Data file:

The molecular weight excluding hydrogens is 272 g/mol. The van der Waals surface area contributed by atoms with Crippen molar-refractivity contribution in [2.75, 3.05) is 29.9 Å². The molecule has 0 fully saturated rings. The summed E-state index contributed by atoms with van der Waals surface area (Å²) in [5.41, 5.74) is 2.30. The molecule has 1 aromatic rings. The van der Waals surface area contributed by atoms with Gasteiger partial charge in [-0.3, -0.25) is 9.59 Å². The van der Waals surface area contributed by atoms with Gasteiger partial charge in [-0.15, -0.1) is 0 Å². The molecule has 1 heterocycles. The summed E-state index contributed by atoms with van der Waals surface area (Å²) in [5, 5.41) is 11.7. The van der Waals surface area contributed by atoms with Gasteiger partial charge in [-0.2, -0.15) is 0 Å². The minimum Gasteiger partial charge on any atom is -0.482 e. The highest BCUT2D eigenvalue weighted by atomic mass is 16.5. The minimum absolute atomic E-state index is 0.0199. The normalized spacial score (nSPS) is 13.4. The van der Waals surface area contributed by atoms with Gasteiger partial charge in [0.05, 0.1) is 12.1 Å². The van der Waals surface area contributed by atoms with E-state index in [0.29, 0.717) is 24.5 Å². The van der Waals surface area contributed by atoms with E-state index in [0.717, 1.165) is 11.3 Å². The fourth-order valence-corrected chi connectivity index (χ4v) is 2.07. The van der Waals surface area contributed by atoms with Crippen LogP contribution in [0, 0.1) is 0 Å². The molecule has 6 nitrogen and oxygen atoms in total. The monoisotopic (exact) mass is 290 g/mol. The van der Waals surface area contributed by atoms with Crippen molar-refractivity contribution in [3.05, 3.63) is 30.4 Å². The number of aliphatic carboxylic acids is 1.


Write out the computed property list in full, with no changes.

The molecular weight excluding hydrogens is 272 g/mol. The van der Waals surface area contributed by atoms with Crippen molar-refractivity contribution in [2.75, 3.05) is 29.9 Å². The molecule has 0 fully saturated rings. The summed E-state index contributed by atoms with van der Waals surface area (Å²) in [5.41, 5.74) is 2.30. The molecule has 1 aromatic rings. The van der Waals surface area contributed by atoms with Gasteiger partial charge in [-0.3, -0.25) is 9.59 Å². The van der Waals surface area contributed by atoms with Gasteiger partial charge in [-0.15, -0.1) is 0 Å². The molecule has 1 heterocycles. The summed E-state index contributed by atoms with van der Waals surface area (Å²) in [5, 5.41) is 11.7. The van der Waals surface area contributed by atoms with Gasteiger partial charge in [-0.2, -0.15) is 0 Å². The minimum Gasteiger partial charge on any atom is -0.482 e. The highest BCUT2D eigenvalue weighted by atomic mass is 16.5. The minimum absolute atomic E-state index is 0.0199. The normalized spacial score (nSPS) is 13.4. The van der Waals surface area contributed by atoms with Gasteiger partial charge in [0.05, 0.1) is 12.1 Å². The van der Waals surface area contributed by atoms with E-state index in [0.29, 0.717) is 24.5 Å². The van der Waals surface area contributed by atoms with E-state index in [0.717, 1.165) is 11.3 Å². The fourth-order valence-corrected chi connectivity index (χ4v) is 2.07. The van der Waals surface area contributed by atoms with Crippen LogP contribution in [0, 0.1) is 0 Å². The molecule has 6 nitrogen and oxygen atoms in total. The monoisotopic (exact) mass is 290 g/mol. The van der Waals surface area contributed by atoms with Crippen molar-refractivity contribution in [3.05, 3.63) is 30.4 Å². The number of aliphatic carboxylic acids is 1.